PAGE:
These are the voyages of the starship 'Newtrix'.
Its multi-year mission: to compete in any rally within striking distance of Dubai, and to acquire shiny trophies.
To boldly go wherever this quest may take us, as long as we can be home in time for tea.
Tuesday, October 13, 2015
Emirates Desert Championship R1
The first round of the 2015-16 Emirates Desert Championship kicked
off at Lusaili on Friday. Being the
first race of the season, the EMSF sensibly decided to bring the start forward
to 0830hrs to make the most of the cooler morning.Some 115 competitors – bikes, quads, buggies
and 4x4s – set off in waves at 30 second intervals, bikes and quads taking the
longer outer circuit while the rest of us took a shorter loop.It consisted mainly of short, choppy dunes with
very few places where you could get any speed up – I spent most of the event in
I was still moving at this point...
I started to hear some worrying noises from the front axle
early on, but pressed on regardless – until I found that the acceleration of
the engine was no longer matched by a corresponding increase in forward speed.At first I thought that the clutch had given
up, but then it dawned that I had no drive to the front axle – the diff had
died.And I was stuck just past
PC5.Eventually the sweep team came to
the rescue, and after a bit of faffing about I was free.With the tyres down to emergency pressure (about
8psi) I was able to get going, and almost made it to the finish.Suddenly the car just stopped as though I’d
pulled on the handbrake (although actually, the handbrake isn’t that good).So clearly something that had died in the
diff was now trapped between moving parts.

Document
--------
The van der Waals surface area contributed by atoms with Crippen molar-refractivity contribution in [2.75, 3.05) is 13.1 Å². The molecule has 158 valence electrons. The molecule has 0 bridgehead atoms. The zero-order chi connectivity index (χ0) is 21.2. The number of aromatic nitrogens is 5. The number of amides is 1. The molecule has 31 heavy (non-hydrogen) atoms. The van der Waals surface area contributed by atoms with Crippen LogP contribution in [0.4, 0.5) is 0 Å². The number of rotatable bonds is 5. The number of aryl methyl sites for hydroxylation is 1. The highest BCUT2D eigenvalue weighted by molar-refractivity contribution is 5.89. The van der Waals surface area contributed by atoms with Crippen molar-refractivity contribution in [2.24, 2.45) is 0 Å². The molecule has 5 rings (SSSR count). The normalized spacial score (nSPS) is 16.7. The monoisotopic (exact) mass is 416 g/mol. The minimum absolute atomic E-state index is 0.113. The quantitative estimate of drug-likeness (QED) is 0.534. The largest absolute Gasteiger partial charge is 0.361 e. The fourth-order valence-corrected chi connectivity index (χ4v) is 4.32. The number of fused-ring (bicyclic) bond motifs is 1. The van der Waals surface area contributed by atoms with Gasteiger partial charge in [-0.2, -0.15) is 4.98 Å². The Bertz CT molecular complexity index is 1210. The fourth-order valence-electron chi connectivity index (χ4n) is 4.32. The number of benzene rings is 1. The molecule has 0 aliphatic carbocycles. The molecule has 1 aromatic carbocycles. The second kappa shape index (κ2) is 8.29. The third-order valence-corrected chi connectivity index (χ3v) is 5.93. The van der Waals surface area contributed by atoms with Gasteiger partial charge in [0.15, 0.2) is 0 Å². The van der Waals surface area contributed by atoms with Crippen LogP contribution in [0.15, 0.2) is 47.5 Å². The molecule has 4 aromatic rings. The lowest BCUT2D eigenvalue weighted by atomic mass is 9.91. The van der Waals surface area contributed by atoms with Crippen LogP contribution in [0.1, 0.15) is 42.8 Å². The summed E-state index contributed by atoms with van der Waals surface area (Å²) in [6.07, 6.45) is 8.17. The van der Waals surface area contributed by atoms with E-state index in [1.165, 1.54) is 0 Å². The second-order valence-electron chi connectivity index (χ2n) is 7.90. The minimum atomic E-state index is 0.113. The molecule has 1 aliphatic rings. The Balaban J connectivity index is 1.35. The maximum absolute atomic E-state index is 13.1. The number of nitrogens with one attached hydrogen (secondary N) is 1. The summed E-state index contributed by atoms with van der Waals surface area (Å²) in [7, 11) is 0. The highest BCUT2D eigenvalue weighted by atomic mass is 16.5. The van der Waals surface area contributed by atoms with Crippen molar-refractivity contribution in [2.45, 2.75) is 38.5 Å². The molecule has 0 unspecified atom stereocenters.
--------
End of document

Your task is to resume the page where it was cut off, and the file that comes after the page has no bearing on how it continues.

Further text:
Chasing a buggy
We tried towing it.Forwards, backwards – no chance.Maybe
with a bulldozer, but not with a 4x4. We headed back home to pick up more tools,
drinks, shade and returned along with Tim Ansell and Tom Bell to dismantle the
front axle to make it mobile.As it
turned out, it needed rather less dismantling than we expected.
After jacking up both front wheels, you could rotate one and
the other would rotate in the opposite direction.This means the crown wheel and pinion are
working.So removing drive to one hub
will get the vehicle working in 2WD, and that’s surprisingly easy.After taking off a wheel, there is a press-on
cap which covers the end of the stub shaft.Once this is off, there are 6 bolts holding the end plate to the hub,
and a circlip holding it onto the splined stub shaft.With these removed, the plate comes off and there
is no longer any drive from the shaft to the hub.This done, Tom easily towed the Beast out of
the desert, so that I could drive it onto the trailer.
Due to some error in the system, EMSF decided I was 3rd
in T1, when really I should have had a DNF.So I got a nice trophy which I didn’t deserve, and they haven’t asked
for it back.However, it’s ‘nul points’
in the T1 championship, and a new front diff required.
Having thought about possibly replacing the ARB rear diff
locker (for which I no longer have a working compressor), I have finally decided
to give the Lokka a try.This is a rather
clever Aussie invention which by default locks the diff, and only unlocks when
one wheel is required to go faster than the other, when cornering on a hard
surface.They are promising a 2 year
warranty with no exceptions about race use, so one for the front axle is winging
its way over from Australia, hopefully to be fitted before the next round of the
EDC on 23rd.
Big thanks to Tim and Tom for help with the recovery, Tim again for photos, and to
EMSF and ATC for putting on another great event!